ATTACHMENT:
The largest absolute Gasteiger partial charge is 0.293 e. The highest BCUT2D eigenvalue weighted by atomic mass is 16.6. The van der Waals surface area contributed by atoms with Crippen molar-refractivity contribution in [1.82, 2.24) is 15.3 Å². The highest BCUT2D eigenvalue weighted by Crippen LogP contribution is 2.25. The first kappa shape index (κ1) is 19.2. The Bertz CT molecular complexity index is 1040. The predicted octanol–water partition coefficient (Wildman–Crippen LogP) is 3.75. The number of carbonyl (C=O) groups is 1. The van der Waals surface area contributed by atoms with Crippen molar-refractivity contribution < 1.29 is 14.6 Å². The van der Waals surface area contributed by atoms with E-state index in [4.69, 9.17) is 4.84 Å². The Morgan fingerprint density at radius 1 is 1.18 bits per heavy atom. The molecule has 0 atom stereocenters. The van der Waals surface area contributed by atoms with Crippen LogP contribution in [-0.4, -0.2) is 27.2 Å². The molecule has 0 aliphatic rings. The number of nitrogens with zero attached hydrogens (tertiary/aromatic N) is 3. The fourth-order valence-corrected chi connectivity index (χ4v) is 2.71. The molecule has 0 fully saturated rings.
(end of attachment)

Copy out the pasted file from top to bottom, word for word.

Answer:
The largest absolute Gasteiger partial charge is 0.293 e. The highest BCUT2D eigenvalue weighted by atomic mass is 16.6. The van der Waals surface area contributed by atoms with Crippen molar-refractivity contribution in [1.82, 2.24) is 15.3 Å². The highest BCUT2D eigenvalue weighted by Crippen LogP contribution is 2.25. The first kappa shape index (κ1) is 19.2. The Bertz CT molecular complexity index is 1040. The predicted octanol–water partition coefficient (Wildman–Crippen LogP) is 3.75. The number of carbonyl (C=O) groups is 1. The van der Waals surface area contributed by atoms with Crippen molar-refractivity contribution < 1.29 is 14.6 Å². The van der Waals surface area contributed by atoms with E-state index in [4.69, 9.17) is 4.84 Å². The Morgan fingerprint density at radius 1 is 1.18 bits per heavy atom. The molecule has 0 atom stereocenters. The van der Waals surface area contributed by atoms with Crippen LogP contribution in [-0.4, -0.2) is 27.2 Å². The molecule has 0 aliphatic rings. The number of nitrogens with zero attached hydrogens (tertiary/aromatic N) is 3. The fourth-order valence-corrected chi connectivity index (χ4v) is 2.71. The molecule has 0 fully saturated rings.